Family Matters

By Connie Yeager

It’s the middle of the night when Leo arrives unannounced at his grandmother Vera’s Greenwich Village apartment at the terminus of a cross-country trip, carrying far more weight than his bicycle gear. Leo’s youthful burden, along with his grandmother’s challenges of aging, connect them in ways both humorous and touching in Amy Herzog’s acclaimed play 4000 Miles. The intimate comedy-drama runs in the Playhouse’s Thompson Shelterhouse Theatre from Feb. 8 through March 9.

“I’ve loved this play since I saw it in New York,” says Playhouse Artistic Director Blake Robison, who will direct 4000 Miles. “It’s simple and honest. There are no tricks. It doesn’t play with theatrical form. It’s just a moving story about a 21-year-old guy and his 91-year-old grandmother helping each other in a time of need.”

Despite their 70-year age gap, a comradeship grows between Leo and Vera as they spend time together as two adults at different stages of life. Leo is running from recent events, while Vera is anchored somewhat in her past. There are things that he is trying to forget; meanwhile, she’s trying desperately to remember words and concepts that hover just past the edge of her memory. Both are on a journey — one at the brink of adulthood, the other toward her life’s end. While Leo and Vera initially appear to have little in common, they have much to teach each other. Dramatic elements of each of their stories unfold in layers — without undue sentimentality, yet with poignancy and heart.

For Robison, what makes 4000 Miles compelling is that “theirs is a relationship that you don’t see on stage very often. It’s unusual for kids to really know their grandparents these days, so the coming together of these two lonely souls is beautiful and touching.”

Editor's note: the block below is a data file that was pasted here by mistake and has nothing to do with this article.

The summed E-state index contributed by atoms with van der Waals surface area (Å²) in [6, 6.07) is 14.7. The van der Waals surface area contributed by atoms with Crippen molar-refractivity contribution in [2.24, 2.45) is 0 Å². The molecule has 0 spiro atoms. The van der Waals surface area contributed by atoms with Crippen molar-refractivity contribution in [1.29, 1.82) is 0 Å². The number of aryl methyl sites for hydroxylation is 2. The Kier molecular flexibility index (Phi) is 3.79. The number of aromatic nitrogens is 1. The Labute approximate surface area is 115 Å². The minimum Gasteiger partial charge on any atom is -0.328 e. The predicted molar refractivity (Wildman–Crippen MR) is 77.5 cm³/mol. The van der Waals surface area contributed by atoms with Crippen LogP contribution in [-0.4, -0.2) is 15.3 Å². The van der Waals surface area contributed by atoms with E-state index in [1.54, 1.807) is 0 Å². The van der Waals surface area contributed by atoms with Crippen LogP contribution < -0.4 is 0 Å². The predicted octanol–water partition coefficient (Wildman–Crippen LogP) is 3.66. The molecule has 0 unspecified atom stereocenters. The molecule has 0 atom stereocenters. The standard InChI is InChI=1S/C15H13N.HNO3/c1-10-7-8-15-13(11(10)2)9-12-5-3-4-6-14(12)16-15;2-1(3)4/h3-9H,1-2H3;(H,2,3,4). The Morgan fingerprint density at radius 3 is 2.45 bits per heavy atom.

The grandparent/grandchild dynamic between Vera and Leo apparently provides for a better bond than the parent/child relationship of Vera and Leo’s mother, which is referenced but unseen in the play. Vera and Leo discover traits in common — her communist, activist past gets a slightly different spin in his self-proclaimed hippiedom — that have apparently been skipped or resisted by the generation in between. And while Leo may have the advantage of youth, his grandmother has a worldliness and big-city viewpoint that balance the equation of their deepening kinship.

4000 Miles premiered off-Broadway as a Steinberg New Works Program production in June 2011, presented by Lincoln Center Theatre/LCT3 in New York City. It then moved to New York’s Mitzi E. Newhouse Theater in April 2012, garnering an Obie Award for Best New American Play. 4000 Miles was named Time magazine’s No. 1 Play or Musical of 2012 and was also a finalist for the 2013 Pulitzer Prize for Drama. “No one currently writing for the theater has a sharper grasp of character, or more sheer storytelling technique,” Time wrote of Herzog.

Herzog has included semi-biographical elements in 4000 Miles. Vera is inspired by her real-life grandmother Leepee Joseph, whom Herzog has described as “funny, dry, sassy and devastating.” The characters of Vera and Leo also appeared, in smaller roles, in Herzog’s play After the Revolution, which explored the radical leftist politics of her forebears. Herzog’s other plays include The Great God Pan and Belleville.

The cast for 4000 Miles includes veteran stage and television actress Rosemary Prinz as Vera Joseph, Robbie Tann as Leo Joseph-Connell, Adina Verson as Bec and Christine Lin as Amanda and Lily. The play’s creative team includes set designer James Kronzer, costume designer David Kay Mickelsen, lighting designer Matthew Richards and sound designer Matthew M. Nielson. Jenifer Morrow is the production stage manager.

For Robison, the biggest challenge of directing 4000 Miles is “keeping it honest. Acting these roles in the intimacy of the Shelterhouse requires relaxation, spontaneity and truth. You have to be willing to draw on your own experience — to share. I didn’t know my grandmothers very well — just the odd Christmas visit or special occasion. I expect there’s much I can learn from the characters of Leo and Vera.”

Leo and Vera discover a meaningful sense of family and companionship in the midst of negotiating the emotional hazards of life. Ultimately, says Robison, “It’s about an appreciation for the most important things: family, love, life and following your passions.”